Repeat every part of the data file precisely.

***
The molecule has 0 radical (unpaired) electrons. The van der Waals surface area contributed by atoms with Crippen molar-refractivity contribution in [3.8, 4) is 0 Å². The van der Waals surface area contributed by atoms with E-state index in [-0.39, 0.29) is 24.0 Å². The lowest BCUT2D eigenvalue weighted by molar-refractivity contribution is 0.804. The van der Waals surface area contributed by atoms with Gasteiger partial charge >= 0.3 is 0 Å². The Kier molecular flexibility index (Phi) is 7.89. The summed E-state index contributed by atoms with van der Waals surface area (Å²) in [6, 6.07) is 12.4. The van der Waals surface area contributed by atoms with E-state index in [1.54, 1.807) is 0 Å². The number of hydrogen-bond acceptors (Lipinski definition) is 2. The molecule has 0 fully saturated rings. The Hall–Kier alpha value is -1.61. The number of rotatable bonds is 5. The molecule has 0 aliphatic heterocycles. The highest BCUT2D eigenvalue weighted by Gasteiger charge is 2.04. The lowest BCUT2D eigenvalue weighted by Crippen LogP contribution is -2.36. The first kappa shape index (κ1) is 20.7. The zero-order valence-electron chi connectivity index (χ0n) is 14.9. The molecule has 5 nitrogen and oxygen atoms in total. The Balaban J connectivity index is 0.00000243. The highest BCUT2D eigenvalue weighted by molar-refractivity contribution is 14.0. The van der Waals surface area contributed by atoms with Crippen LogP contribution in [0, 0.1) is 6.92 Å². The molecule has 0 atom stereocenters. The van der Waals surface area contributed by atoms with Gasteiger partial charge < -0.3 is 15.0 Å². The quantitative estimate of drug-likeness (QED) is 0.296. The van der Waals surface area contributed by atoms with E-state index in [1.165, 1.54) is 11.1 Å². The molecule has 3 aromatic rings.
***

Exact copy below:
The molecule has 0 radical (unpaired) electrons. The van der Waals surface area contributed by atoms with Crippen molar-refractivity contribution in [3.8, 4) is 0 Å². The van der Waals surface area contributed by atoms with E-state index in [-0.39, 0.29) is 24.0 Å². The lowest BCUT2D eigenvalue weighted by molar-refractivity contribution is 0.804. The van der Waals surface area contributed by atoms with Gasteiger partial charge >= 0.3 is 0 Å². The Kier molecular flexibility index (Phi) is 7.89. The summed E-state index contributed by atoms with van der Waals surface area (Å²) in [6, 6.07) is 12.4. The van der Waals surface area contributed by atoms with E-state index in [1.54, 1.807) is 0 Å². The number of hydrogen-bond acceptors (Lipinski definition) is 2. The molecule has 0 fully saturated rings. The Hall–Kier alpha value is -1.61. The number of rotatable bonds is 5. The molecule has 0 aliphatic heterocycles. The highest BCUT2D eigenvalue weighted by Gasteiger charge is 2.04. The lowest BCUT2D eigenvalue weighted by Crippen LogP contribution is -2.36. The first kappa shape index (κ1) is 20.7. The zero-order valence-electron chi connectivity index (χ0n) is 14.9. The molecule has 5 nitrogen and oxygen atoms in total. The Balaban J connectivity index is 0.00000243. The highest BCUT2D eigenvalue weighted by molar-refractivity contribution is 14.0. The van der Waals surface area contributed by atoms with Crippen LogP contribution in [0, 0.1) is 6.92 Å². The molecule has 0 atom stereocenters. The van der Waals surface area contributed by atoms with Gasteiger partial charge < -0.3 is 15.0 Å². The quantitative estimate of drug-likeness (QED) is 0.296. The van der Waals surface area contributed by atoms with E-state index in [1.165, 1.54) is 11.1 Å². The molecule has 3 aromatic rings.